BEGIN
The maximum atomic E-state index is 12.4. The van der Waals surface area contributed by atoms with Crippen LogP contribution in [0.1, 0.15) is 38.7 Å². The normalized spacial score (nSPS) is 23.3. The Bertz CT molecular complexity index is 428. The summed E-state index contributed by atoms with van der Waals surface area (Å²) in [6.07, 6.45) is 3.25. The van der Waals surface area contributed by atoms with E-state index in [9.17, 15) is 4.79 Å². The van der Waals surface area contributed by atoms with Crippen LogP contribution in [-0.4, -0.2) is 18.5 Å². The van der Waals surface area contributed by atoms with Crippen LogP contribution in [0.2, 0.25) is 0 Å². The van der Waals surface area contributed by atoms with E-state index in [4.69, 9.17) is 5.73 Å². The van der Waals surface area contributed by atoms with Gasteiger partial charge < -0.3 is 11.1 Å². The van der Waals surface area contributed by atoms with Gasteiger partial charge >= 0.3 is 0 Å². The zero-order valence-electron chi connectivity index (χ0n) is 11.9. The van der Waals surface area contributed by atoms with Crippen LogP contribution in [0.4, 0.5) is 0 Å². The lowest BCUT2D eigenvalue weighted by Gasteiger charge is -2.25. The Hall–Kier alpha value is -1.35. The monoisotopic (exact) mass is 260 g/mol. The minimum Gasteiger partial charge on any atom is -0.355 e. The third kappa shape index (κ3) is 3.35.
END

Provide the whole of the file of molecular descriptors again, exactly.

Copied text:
The maximum atomic E-state index is 12.4. The van der Waals surface area contributed by atoms with Crippen LogP contribution in [0.1, 0.15) is 38.7 Å². The normalized spacial score (nSPS) is 23.3. The Bertz CT molecular complexity index is 428. The summed E-state index contributed by atoms with van der Waals surface area (Å²) in [6.07, 6.45) is 3.25. The van der Waals surface area contributed by atoms with E-state index in [9.17, 15) is 4.79 Å². The van der Waals surface area contributed by atoms with Crippen LogP contribution in [-0.4, -0.2) is 18.5 Å². The van der Waals surface area contributed by atoms with Crippen LogP contribution in [0.2, 0.25) is 0 Å². The van der Waals surface area contributed by atoms with E-state index in [4.69, 9.17) is 5.73 Å². The van der Waals surface area contributed by atoms with Gasteiger partial charge < -0.3 is 11.1 Å². The van der Waals surface area contributed by atoms with Gasteiger partial charge >= 0.3 is 0 Å². The zero-order valence-electron chi connectivity index (χ0n) is 11.9. The van der Waals surface area contributed by atoms with Crippen LogP contribution in [0.4, 0.5) is 0 Å². The lowest BCUT2D eigenvalue weighted by Gasteiger charge is -2.25. The Hall–Kier alpha value is -1.35. The monoisotopic (exact) mass is 260 g/mol. The minimum Gasteiger partial charge on any atom is -0.355 e. The third kappa shape index (κ3) is 3.35.